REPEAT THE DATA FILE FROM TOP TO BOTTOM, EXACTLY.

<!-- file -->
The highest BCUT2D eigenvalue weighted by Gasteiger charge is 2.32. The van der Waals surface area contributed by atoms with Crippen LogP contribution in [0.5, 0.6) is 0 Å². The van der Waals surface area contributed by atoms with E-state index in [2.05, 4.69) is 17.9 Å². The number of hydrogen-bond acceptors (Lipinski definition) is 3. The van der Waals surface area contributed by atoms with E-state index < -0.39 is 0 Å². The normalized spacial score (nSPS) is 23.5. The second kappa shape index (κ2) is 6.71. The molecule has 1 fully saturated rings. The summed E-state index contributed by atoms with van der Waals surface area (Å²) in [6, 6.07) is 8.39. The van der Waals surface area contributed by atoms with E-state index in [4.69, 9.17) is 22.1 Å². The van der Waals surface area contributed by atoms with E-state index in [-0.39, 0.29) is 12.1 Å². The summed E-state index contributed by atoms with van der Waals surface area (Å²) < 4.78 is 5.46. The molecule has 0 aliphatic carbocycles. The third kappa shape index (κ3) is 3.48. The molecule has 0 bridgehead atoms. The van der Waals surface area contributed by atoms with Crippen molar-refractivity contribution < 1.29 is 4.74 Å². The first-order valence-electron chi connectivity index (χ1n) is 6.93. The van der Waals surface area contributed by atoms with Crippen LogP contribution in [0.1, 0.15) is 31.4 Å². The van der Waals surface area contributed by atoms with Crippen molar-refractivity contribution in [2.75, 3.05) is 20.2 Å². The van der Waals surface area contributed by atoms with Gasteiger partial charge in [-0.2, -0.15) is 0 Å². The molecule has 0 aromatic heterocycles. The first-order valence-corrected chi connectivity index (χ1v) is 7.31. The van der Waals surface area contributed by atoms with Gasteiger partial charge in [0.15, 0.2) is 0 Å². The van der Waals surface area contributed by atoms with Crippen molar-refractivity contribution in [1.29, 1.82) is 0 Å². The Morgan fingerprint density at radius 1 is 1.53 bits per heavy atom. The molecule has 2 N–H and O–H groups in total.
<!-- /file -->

The highest BCUT2D eigenvalue weighted by Gasteiger charge is 2.32. The van der Waals surface area contributed by atoms with Crippen LogP contribution in [0.5, 0.6) is 0 Å². The van der Waals surface area contributed by atoms with E-state index in [2.05, 4.69) is 17.9 Å². The number of hydrogen-bond acceptors (Lipinski definition) is 3. The van der Waals surface area contributed by atoms with E-state index < -0.39 is 0 Å². The normalized spacial score (nSPS) is 23.5. The second kappa shape index (κ2) is 6.71. The molecule has 1 fully saturated rings. The summed E-state index contributed by atoms with van der Waals surface area (Å²) in [6, 6.07) is 8.39. The van der Waals surface area contributed by atoms with E-state index in [4.69, 9.17) is 22.1 Å². The van der Waals surface area contributed by atoms with E-state index in [-0.39, 0.29) is 12.1 Å². The summed E-state index contributed by atoms with van der Waals surface area (Å²) < 4.78 is 5.46. The molecule has 0 aliphatic carbocycles. The third kappa shape index (κ3) is 3.48. The molecule has 0 bridgehead atoms. The van der Waals surface area contributed by atoms with Crippen molar-refractivity contribution < 1.29 is 4.74 Å². The first-order valence-electron chi connectivity index (χ1n) is 6.93. The van der Waals surface area contributed by atoms with Crippen LogP contribution in [0.1, 0.15) is 31.4 Å². The van der Waals surface area contributed by atoms with Crippen molar-refractivity contribution in [2.75, 3.05) is 20.2 Å². The van der Waals surface area contributed by atoms with Gasteiger partial charge in [-0.2, -0.15) is 0 Å². The molecule has 0 aromatic heterocycles. The first-order valence-corrected chi connectivity index (χ1v) is 7.31. The van der Waals surface area contributed by atoms with Gasteiger partial charge in [0.15, 0.2) is 0 Å². The van der Waals surface area contributed by atoms with Crippen molar-refractivity contribution in [1.29, 1.82) is 0 Å². The Morgan fingerprint density at radius 1 is 1.53 bits per heavy atom. The molecule has 2 N–H and O–H groups in total.